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CAD vs SME

1.S.AARTHEE 2.SARATHA PRIYA 3. POORNIMA
4. KISHOREKUMAR 5.VIGNESH 6. SETHUKUMAR

far above what the Reserve Bank of India considers to be a sustainable level viz.Current account deficit • A measurement of a country’s trade in which the value of goods and services it imports exceeds the value of goods and services it exports. taking on liabilities to other countries.8 % of GDP.8% of GDP in 2012-13. • In order to try and boost its gross domestic production (GDP) and future growth. a country may go into debt. .4 to 2. ("net debtor“) • The deficit has widened to a record 4. CAD between 2.

Scenario of SME • SMEs play a significant role in the Indian economy as well as in the domestic economy. Capital investment on plant and machinery. • Parameters on which SME sector is generally defined are: • 1. Number of workers employed. particularly in emerging economies. with a high revenue and employment generation coming from them. Volume of production or turnover of business. • 2. and • 3. .

Current Account Deficit (CAD) reached 4.8% of GDP in 2012-13. • Indian exports recorded one of the highest export growths among the major trading nations of the world in 2011.9% during the financial year 2011-12.Export scenario • India was ranked as the 8th largest exporter with a share of 3. exports witnessed a considerable slowdown during 2012. However. • Declining exports has resulted in increasing trade deficit. • During 2012-13. Indian merchandise exports showed a negative growth rate of around 2% as compared to a positive growth of 21.3% of world exports. .

The share of the top six commodities which account for about 70% of total SME exports is as shown below .• The share of SMEs in India's total exports was estimated to be around 43 percent in 2011-12.

• But its competitiveness in areas like manufactured goods and readymade garments is being challenged. • • The solution lies in expanding the export pie. And to depend on short-term capital flows to address dollar needs makes India’s economic position quite vulnerable. India’s share of merchandise export in global trade is still below 2 percent and hence a lot needs to be achieved in this area.Reducing CAD • Reducing CAD by limiting imports is therefore not a judicious option. . Over the years India has made progress in both information technology and generic pharmaceutical exports. apart from its traditional gems and jewellery. natural fibers and garment sectors.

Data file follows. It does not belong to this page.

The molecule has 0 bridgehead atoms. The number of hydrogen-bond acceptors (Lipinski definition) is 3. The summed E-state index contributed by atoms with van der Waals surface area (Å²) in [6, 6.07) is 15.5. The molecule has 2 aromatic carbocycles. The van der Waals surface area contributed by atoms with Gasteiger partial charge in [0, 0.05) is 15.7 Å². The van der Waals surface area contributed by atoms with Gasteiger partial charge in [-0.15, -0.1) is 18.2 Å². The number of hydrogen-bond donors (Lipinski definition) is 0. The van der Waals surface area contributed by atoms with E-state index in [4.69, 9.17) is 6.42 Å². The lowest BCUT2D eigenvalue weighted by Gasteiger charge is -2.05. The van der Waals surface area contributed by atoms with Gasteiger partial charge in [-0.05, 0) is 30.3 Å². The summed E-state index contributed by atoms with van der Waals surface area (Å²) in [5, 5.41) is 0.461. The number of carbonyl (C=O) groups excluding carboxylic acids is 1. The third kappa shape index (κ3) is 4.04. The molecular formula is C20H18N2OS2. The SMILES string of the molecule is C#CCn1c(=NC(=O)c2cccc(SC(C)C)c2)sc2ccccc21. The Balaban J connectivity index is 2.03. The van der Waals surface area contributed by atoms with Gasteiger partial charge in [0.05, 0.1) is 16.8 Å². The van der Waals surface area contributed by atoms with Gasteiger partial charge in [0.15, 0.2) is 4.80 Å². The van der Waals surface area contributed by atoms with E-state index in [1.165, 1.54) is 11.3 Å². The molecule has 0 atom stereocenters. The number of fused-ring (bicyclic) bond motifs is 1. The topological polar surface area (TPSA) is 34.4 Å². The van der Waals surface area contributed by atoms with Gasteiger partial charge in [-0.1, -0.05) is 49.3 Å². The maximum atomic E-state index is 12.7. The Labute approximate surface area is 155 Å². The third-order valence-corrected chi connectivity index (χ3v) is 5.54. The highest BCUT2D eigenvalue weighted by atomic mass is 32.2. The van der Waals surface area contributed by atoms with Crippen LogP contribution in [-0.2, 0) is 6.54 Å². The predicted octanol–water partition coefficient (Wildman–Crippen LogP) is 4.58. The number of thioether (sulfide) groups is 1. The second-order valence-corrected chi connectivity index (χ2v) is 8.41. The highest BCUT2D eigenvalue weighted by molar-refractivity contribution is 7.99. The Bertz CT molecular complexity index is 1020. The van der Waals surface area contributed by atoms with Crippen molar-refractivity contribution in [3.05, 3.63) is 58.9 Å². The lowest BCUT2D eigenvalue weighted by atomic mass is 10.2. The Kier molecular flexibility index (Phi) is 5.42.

• Export of auto and auto components is on the rise and with supportive policy initiatives.• Government policy towards enhancing trade with existing partner countries and establishing new relationships with developing countries in Asia. . India could emerge as a regional hub for sourcing components for global automakers. Africa and US would also help promote exports to these regions. The country’s vast engineering talent pool could be put to better use in manufacturing than in the financial sector.

. • It is time the government comes out with a clear and concise trade policy with a roadmap for strengthening India’s global trade. enhancing trade finance. are other areas which need immediate attention.• Improving the infrastructure of existing Export Processing Zones. This is the way to address the current account deficit. facilitating small and medium enterprises (SMEs) to access global markets etc. simplifying procedures for interacting with government agencies.

SME Sector’s contribution towards Employment & GDP .

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which directly impacts their production cycle. as follows:• a. Limited access to equity capital for MSMEs. The major dependence for some sectors (eg. handicrafts) is for larger working capital requirement. Lack of availability of adequate and timely credit. . High cost of credit. they face some common problems. • b. with interest rates of 14-16%. Collateral requirements being insisted upon by banks • d.Major issues concerning the SME sector • Although Indian SMEs are a diverse and heterogeneous group. • c.

Gold imports • CAD can be controlled by improving the infrastructure of existing Export Processing Zones. facilitating small and medium enterprises (SMEs) to access global markets etc. Oil imports 2. simplifying procedures for interacting with government agencies.Widening of CAD • The major cause is 1. . are other areas which need immediate attention. enhancing trade finance.

Impact of the Crisis on Indian Services Sector SMEs • Depreciation of Rupee • Market Volatility • Credit Availability • Slowdown in the Manufacturing and Services sectors .

Development of SME • High contribution to domestic production • Significant export earnings • Low investment requirements • Operational flexibility • Location wise mobility • Low intensive imports • Capacities to develop appropriate indigenous technology • Import substitution • Technology – oriented industries • Competitiveness in domestic and export markets .

Revitalize and Reposition.commerce as an important tool. • To become global player SMEs need to Adopt. . • Access to markets and technologies in today’s globalized economy.Conclusion • SME’s the largest business community. • Adoption of e.

• Need for strategic approach for converting globalization challenges into opportunities. . • Identification of factors affecting international competitiveness in terms of quality and cost. • SMEs to reach International market potential for their goods and services.